Mind Maps are best for understanding concepts but are not so good for list based information that you are just expected to learn and regurgitate in an exam. In these cases you are best using a memory technique.
A really useful memory technique is the 'route', sometimes called the method of ‘loci’. We naturally remember places that we have visited. Even if you have a poor sense of direction you can always find your way home from work, school or college without evening thinking about it. The route technique takes advantage of this fact by attaching new information to your exiting 'geographical' knowledge.
For example, say you had to remember a list of 10 key points. Think about your journey to the local shops. You will pass a number of objects along the way. As you come out of your front door, perhaps you have a path with a gate at the end. As you walk along your street you pass a pillar-box, a peculiar shaped tree, a zebra crossing, whatever. You should find it easy to think of 10 familiar objects along the way. To remember your 10 important points for the exam, simply imagine something that represents the first point and mentally place it in the first place (your path). Something representing the second point is placed in the next location (by your gate) and so on. To recall the 10 points, recreate the journey in your memory noting that objects that you placed in each location.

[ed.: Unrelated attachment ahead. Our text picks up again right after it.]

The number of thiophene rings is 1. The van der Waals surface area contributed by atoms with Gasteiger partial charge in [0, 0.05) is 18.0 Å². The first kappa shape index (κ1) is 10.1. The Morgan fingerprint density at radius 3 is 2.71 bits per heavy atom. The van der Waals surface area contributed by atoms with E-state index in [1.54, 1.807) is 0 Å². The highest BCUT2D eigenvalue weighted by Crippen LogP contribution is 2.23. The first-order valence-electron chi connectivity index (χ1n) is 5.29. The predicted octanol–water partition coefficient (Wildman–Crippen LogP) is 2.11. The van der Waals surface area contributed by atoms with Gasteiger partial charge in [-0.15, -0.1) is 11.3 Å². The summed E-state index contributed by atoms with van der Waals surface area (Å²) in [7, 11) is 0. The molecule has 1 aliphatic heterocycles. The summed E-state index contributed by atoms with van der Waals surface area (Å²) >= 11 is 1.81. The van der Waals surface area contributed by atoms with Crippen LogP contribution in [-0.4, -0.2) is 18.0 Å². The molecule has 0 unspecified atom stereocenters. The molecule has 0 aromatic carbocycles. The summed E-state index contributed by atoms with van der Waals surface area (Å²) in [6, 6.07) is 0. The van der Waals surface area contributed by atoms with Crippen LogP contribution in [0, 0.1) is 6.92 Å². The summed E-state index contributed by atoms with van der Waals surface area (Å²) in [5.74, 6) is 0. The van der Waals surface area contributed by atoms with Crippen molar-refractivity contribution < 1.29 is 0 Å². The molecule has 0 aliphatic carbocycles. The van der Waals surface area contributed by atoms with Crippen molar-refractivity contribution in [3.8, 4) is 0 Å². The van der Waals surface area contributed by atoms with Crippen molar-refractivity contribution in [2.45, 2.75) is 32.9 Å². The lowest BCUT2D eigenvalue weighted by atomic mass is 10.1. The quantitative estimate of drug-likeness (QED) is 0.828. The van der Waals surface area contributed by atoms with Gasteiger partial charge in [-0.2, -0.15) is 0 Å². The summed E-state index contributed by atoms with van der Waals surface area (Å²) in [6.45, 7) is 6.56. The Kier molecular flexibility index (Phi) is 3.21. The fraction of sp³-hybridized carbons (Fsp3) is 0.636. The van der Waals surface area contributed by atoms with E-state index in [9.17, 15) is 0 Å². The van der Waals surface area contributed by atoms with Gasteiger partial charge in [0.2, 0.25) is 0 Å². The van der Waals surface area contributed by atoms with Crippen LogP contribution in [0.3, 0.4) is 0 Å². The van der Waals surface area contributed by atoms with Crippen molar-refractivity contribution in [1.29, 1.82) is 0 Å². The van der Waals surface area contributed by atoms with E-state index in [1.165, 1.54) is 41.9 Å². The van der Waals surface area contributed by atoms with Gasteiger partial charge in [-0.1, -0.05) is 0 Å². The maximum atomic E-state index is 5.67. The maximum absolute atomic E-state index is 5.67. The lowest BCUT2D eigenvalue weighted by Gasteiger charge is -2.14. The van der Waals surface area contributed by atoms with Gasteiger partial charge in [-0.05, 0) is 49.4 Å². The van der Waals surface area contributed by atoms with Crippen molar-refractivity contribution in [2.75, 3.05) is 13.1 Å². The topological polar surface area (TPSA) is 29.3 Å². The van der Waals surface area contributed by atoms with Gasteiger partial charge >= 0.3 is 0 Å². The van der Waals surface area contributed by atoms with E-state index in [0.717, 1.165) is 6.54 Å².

There are a number of additional principles that you need to apply to make the items stand out. However, with practise it becomes easy to rapidly remember almost anything.
For more detailed information on study skills read ‘The Student Survival Guide’ by Phil Chambers and Elaine Colliar or subscribe to our 52 week ‘Super Study Skills for Students’ e-book that gives you bite sized instalments each week with examples, exercises, animations, video and audio content.
That’s it for this month. Look out for the next newsletter at the beginning of October and feel free to be in touch in the meantime.
My contact details are here.